This book review of On the Dialectics of Psychoanalytic Practice (Fritz Morgenthaler, edited by Dagmar Herzog, London and New York: Routledge, 2020; 199pp.) was written by Ian Parker for the journal Psychoanalysis and History22, 3, pp. 382-384 [DOI: 10.3366/pah.2020.0357]
The fraught connection between psychoanalysis and politics has been forged, broken, rediscovered and remade in different cultural contexts during Freud’s working life, and, after his death, in different schools devoted to his clinical practice as well as in radical movements that have often been keen to find in psychoanalysis the promise of liberation. This book – ten lectures by the Swiss analyst Fritz Morgenthaler who died in 1984 – enables the reader to see something of the contradictions that beset attempts to make this connection from within the organisational heart of psychoanalysis, the International Psychoanalytical Association, the IPA.
Morgenthaler was a prominent member of the IPA, engaging with the tradition of ego psychology, dominant in the IPA diaspora after the Second World War, and, towards the end of his life, with the object relations and relational currents of theory developing in the United States. It is that ‘relational’ aspect of his work that is claimed in this book of lectures; the useful contextualising essay introducing Morgenthaler to an English-speaking readership by Dagmar Herzog, the chapter end-notes and the supplementary material are together deployed to shift emphasis from the more conservative aspects of Morgenthaler’s clinical practice to a particular conceptual and political project.
Herzog’s introductory essay explains why Morgenthaler is historically and politically important, drawing attention to two axes of his work that are relevant in that respect. The first axis of his work, questioning assumptions about ‘race’, was of interest to the West German Left; the title of the popular co-authored ‘Whites Think Too Much’ (Die Weissen denken zuviel) is both indicative of the nature of the question and contains a clue as to the rather romanticising answer Morgenthaler proposed. Morgenthaler adverts, in his lecture on ‘Modes of interaction in perversions’, for example, to the way that in Africa ‘rituals can be joyful celebrations that allow participation in sensual pleasure’ (p. 181).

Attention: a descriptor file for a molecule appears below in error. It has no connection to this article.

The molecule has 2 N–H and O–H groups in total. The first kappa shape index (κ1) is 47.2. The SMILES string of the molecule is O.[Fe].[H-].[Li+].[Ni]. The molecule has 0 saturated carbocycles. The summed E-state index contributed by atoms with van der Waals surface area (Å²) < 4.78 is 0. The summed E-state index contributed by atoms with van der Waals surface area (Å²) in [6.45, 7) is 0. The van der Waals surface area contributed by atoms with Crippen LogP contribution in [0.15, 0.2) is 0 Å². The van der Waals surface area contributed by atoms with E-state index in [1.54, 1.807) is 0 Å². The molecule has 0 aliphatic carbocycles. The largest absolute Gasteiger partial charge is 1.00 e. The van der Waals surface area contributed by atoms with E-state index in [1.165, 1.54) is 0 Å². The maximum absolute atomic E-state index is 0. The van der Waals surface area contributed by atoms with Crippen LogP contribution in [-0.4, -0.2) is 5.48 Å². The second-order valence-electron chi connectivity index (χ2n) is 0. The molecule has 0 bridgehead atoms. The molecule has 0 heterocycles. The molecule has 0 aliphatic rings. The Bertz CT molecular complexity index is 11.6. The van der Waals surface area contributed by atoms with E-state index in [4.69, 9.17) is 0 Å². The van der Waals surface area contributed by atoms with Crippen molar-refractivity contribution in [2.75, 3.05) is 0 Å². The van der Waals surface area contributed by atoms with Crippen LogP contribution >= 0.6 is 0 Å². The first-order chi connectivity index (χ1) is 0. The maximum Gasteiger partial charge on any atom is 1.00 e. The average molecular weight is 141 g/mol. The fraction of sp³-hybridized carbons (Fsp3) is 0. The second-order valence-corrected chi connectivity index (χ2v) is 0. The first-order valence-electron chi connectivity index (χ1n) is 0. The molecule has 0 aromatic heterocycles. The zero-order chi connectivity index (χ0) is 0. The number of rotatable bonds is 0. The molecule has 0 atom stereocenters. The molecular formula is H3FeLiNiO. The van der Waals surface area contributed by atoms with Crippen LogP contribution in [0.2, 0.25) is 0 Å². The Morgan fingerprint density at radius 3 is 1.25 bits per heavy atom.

The anthropological studies Morgenthaler carried out in Africa and Papua New Guinea, and published with his co-workers, were influential resources in the development of ‘ethnopsychoanalysis’. This anthropological aspect of his work is not explored in this volume, though it is present in the concern with opening up psychoanalysis to the possibility that there are different forms of subjectivity in different cultures, something that perhaps led Morgenthaler to make his well-known break with homophobic assumptions in clinical practice.
It is that aspect of his work, the second axis of psychoanalytic critique, that is more present in this book, though we still need the editorial and supplementary text apparatus to draw out what was most radical about it. It concerns sexuality; Morgenthaler makes an important distinction between ‘the sexual’ (das Sexuelle) of the primary process and ‘organised sexuality’ (organisierte Sexualitãt) which he likens to a kind of dictatorship. Morgenthaler was one of the first IPA psychoanalysts to speak out against the pathologisation of homosexuality, and, in one of the supplementary texts included in this book, he takes Heinz Kohut to task for that. Morgenthaler’s take on the distinction between ‘the sexual’ and ‘sexuality’ enabled him to key into the emerging lesbian and gay liberation interests of the West German Left in the 1970s, this without adopting the rather moralising precepts of Wilhelm Reich.